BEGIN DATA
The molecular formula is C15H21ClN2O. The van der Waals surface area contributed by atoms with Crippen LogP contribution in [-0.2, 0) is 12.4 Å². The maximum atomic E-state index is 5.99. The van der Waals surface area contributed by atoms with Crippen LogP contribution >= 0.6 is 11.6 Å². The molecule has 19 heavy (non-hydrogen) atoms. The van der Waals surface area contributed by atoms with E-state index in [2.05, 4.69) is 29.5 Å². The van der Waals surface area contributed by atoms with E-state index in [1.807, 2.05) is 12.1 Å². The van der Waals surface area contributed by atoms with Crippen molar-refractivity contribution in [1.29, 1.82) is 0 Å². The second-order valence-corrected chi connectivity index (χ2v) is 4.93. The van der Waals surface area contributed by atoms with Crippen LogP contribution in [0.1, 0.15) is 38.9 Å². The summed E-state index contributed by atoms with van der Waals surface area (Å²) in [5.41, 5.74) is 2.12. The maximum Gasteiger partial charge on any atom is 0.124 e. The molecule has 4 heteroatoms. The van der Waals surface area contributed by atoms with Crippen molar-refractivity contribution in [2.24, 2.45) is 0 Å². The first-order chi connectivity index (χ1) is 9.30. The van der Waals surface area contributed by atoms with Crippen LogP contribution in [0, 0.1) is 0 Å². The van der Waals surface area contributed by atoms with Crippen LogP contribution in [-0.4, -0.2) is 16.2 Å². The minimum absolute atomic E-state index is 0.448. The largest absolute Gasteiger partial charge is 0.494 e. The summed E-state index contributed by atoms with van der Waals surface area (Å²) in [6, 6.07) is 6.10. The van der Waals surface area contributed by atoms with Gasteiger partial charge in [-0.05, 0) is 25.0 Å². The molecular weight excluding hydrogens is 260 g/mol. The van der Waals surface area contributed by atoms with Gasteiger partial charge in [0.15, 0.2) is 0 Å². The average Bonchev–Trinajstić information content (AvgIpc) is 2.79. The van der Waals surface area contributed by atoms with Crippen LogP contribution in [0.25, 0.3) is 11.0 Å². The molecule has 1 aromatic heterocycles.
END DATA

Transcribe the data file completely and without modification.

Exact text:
The molecular formula is C15H21ClN2O. The van der Waals surface area contributed by atoms with Crippen LogP contribution in [-0.2, 0) is 12.4 Å². The maximum atomic E-state index is 5.99. The van der Waals surface area contributed by atoms with Crippen LogP contribution >= 0.6 is 11.6 Å². The molecule has 19 heavy (non-hydrogen) atoms. The van der Waals surface area contributed by atoms with E-state index in [2.05, 4.69) is 29.5 Å². The van der Waals surface area contributed by atoms with E-state index in [1.807, 2.05) is 12.1 Å². The van der Waals surface area contributed by atoms with Crippen molar-refractivity contribution in [1.29, 1.82) is 0 Å². The second-order valence-corrected chi connectivity index (χ2v) is 4.93. The van der Waals surface area contributed by atoms with Crippen LogP contribution in [0.1, 0.15) is 38.9 Å². The summed E-state index contributed by atoms with van der Waals surface area (Å²) in [5.41, 5.74) is 2.12. The maximum Gasteiger partial charge on any atom is 0.124 e. The molecule has 4 heteroatoms. The van der Waals surface area contributed by atoms with Crippen molar-refractivity contribution in [2.24, 2.45) is 0 Å². The first-order chi connectivity index (χ1) is 9.30. The van der Waals surface area contributed by atoms with Crippen LogP contribution in [0, 0.1) is 0 Å². The van der Waals surface area contributed by atoms with Crippen LogP contribution in [-0.4, -0.2) is 16.2 Å². The minimum absolute atomic E-state index is 0.448. The largest absolute Gasteiger partial charge is 0.494 e. The summed E-state index contributed by atoms with van der Waals surface area (Å²) in [6, 6.07) is 6.10. The van der Waals surface area contributed by atoms with Gasteiger partial charge in [-0.05, 0) is 25.0 Å². The molecular weight excluding hydrogens is 260 g/mol. The van der Waals surface area contributed by atoms with Gasteiger partial charge in [0.15, 0.2) is 0 Å². The average Bonchev–Trinajstić information content (AvgIpc) is 2.79. The van der Waals surface area contributed by atoms with Crippen LogP contribution in [0.25, 0.3) is 11.0 Å². The molecule has 1 aromatic heterocycles.